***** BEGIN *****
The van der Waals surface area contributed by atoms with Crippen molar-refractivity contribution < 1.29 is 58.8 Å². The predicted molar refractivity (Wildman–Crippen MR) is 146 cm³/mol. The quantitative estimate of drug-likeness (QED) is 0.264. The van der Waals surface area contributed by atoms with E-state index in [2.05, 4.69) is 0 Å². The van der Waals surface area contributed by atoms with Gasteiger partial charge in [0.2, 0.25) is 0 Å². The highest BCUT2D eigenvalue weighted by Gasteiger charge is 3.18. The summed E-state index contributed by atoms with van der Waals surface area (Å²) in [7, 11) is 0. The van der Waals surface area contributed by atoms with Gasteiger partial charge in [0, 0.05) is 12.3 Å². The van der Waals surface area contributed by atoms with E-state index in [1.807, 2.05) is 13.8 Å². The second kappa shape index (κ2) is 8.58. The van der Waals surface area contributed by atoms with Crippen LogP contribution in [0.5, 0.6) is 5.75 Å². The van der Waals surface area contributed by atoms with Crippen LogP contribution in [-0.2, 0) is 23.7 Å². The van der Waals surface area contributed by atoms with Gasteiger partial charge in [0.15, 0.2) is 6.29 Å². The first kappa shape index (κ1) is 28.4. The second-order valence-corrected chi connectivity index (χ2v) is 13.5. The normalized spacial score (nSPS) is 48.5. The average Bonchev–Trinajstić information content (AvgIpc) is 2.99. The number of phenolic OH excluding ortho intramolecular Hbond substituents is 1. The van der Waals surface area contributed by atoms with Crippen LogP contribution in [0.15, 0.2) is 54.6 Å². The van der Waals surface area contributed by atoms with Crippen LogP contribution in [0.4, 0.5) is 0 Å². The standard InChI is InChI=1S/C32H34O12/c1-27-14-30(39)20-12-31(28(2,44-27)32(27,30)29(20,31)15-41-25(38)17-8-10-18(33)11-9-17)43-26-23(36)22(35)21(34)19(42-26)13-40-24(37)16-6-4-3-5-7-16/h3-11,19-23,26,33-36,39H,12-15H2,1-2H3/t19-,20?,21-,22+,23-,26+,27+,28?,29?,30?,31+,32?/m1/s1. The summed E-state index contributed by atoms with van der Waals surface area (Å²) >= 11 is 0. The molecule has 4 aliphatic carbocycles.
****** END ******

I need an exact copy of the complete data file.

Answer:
The van der Waals surface area contributed by atoms with Crippen molar-refractivity contribution < 1.29 is 58.8 Å². The predicted molar refractivity (Wildman–Crippen MR) is 146 cm³/mol. The quantitative estimate of drug-likeness (QED) is 0.264. The van der Waals surface area contributed by atoms with E-state index in [2.05, 4.69) is 0 Å². The van der Waals surface area contributed by atoms with Gasteiger partial charge in [0.2, 0.25) is 0 Å². The highest BCUT2D eigenvalue weighted by Gasteiger charge is 3.18. The summed E-state index contributed by atoms with van der Waals surface area (Å²) in [7, 11) is 0. The van der Waals surface area contributed by atoms with Gasteiger partial charge in [0, 0.05) is 12.3 Å². The van der Waals surface area contributed by atoms with E-state index in [1.807, 2.05) is 13.8 Å². The second kappa shape index (κ2) is 8.58. The van der Waals surface area contributed by atoms with Crippen LogP contribution in [0.5, 0.6) is 5.75 Å². The van der Waals surface area contributed by atoms with Crippen LogP contribution in [-0.2, 0) is 23.7 Å². The van der Waals surface area contributed by atoms with Gasteiger partial charge in [0.15, 0.2) is 6.29 Å². The first kappa shape index (κ1) is 28.4. The second-order valence-corrected chi connectivity index (χ2v) is 13.5. The normalized spacial score (nSPS) is 48.5. The average Bonchev–Trinajstić information content (AvgIpc) is 2.99. The number of phenolic OH excluding ortho intramolecular Hbond substituents is 1. The van der Waals surface area contributed by atoms with Crippen LogP contribution in [0.15, 0.2) is 54.6 Å². The van der Waals surface area contributed by atoms with Crippen LogP contribution in [0.4, 0.5) is 0 Å². The standard InChI is InChI=1S/C32H34O12/c1-27-14-30(39)20-12-31(28(2,44-27)32(27,30)29(20,31)15-41-25(38)17-8-10-18(33)11-9-17)43-26-23(36)22(35)21(34)19(42-26)13-40-24(37)16-6-4-3-5-7-16/h3-11,19-23,26,33-36,39H,12-15H2,1-2H3/t19-,20?,21-,22+,23-,26+,27+,28?,29?,30?,31+,32?/m1/s1. The summed E-state index contributed by atoms with van der Waals surface area (Å²) >= 11 is 0. The molecule has 4 aliphatic carbocycles.